“Something struck me,” my friend said recently when I brought up an inaccessible music venue. “We have the privilege of not worrying about accessibility.” I never thought about it that way before, but being an abled-bodied person, she was right. I talk about ableism so much, but I’ve never considered how my friends blank on accessibility since they don’t have to worry about it. For the most part, I always find a way around inaccessibility though. When it comes to navigating shows and concert venues I’d like to think I have it down to a science.
Typically, I like to call up venues I haven’t been to before and ask about accessibility. I live in a city and some buildings are a little outdated with the old, charming, yet ill-fitted architecture for my disability needs. Be aware of how much space your adaptive device takes up and plan according, which may or may not entail leaving your bag at home. Personally, if I’m going by myself I make sure to have my primary bag on my person. The bag that is usually on my chair either stays at home or I make sure I do not have any items of substantial value inside. Just in case. I always like to bring my manual wheelchair just in case there’s a stair or two or a set of narrow corners. Outdoor settings are a little bit trickier, but once again, calling ahead to inquire about the layout can certainly help. You can even ask to take a look around before the event if you feel it would be beneficial.
Familiarize Yourself With Your Surroundings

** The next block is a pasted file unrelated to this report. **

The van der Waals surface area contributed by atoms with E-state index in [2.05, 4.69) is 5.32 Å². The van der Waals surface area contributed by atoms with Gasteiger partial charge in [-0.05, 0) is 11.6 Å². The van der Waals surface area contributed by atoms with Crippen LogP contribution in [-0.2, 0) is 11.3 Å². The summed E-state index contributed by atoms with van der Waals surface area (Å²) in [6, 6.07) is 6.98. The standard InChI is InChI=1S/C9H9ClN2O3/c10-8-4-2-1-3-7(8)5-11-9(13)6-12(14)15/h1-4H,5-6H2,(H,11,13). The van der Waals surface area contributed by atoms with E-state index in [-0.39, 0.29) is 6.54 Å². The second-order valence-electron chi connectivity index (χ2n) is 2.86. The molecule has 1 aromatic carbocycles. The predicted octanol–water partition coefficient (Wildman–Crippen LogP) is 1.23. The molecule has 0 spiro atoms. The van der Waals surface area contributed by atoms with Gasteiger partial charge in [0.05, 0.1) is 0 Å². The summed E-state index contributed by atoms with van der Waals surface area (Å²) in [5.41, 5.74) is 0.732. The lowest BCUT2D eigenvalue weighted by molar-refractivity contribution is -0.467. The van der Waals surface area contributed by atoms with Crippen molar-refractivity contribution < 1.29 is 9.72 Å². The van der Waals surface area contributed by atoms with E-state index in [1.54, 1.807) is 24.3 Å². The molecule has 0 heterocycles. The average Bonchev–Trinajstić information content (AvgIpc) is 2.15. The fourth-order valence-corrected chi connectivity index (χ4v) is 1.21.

Look for landmarks and don’t be hesitant to ask for help if it’s needed. Make note of sidewalks and the weight of your devices. For example, if you know that you’re going to want to use your walker and you’re bringing a wheelchair just in case you get a bit tired, do you know how you’re going to carry said walker back?
When it comes to transportation, I speak to staff if necessary and let them know of my ride times. This way, if I need to weave through crowds on a time crunch, I have a helping hand ready. I always make sure that I have a back-up plan in terms of getting home. This usually means I either have a friend on stand-by or cash for an accessible taxi service. Be sure to call them in advance, as some taxi services have curfews. Keep in mind that you may wait up to two hours for an accessible taxi, if not more.
Venue Staff is Your Friend
In all honesty, it all comes down to asking for what you need be it though a phone call or speaking to staff directly. Make friends with them so you feel comfortable asking for help. I know, personally at least from where I stand, a lot times accessibility is viewed only as “being without stairs”. This does not consider narrow entry ways and exits, overcrowding, and accessibility of restrooms. Nothing like enjoying a couple drinks at a show only to discover that you and your stumbling self now must navigate either waiting to pee or squeeze into a non-accessible stall. Not that I’m speaking from experience or anything…
When in doubt about anything, talk to staff. Ask for help. Have your phone on you and be mindful of the time if you’re using a transportation service, and enjoy yourself.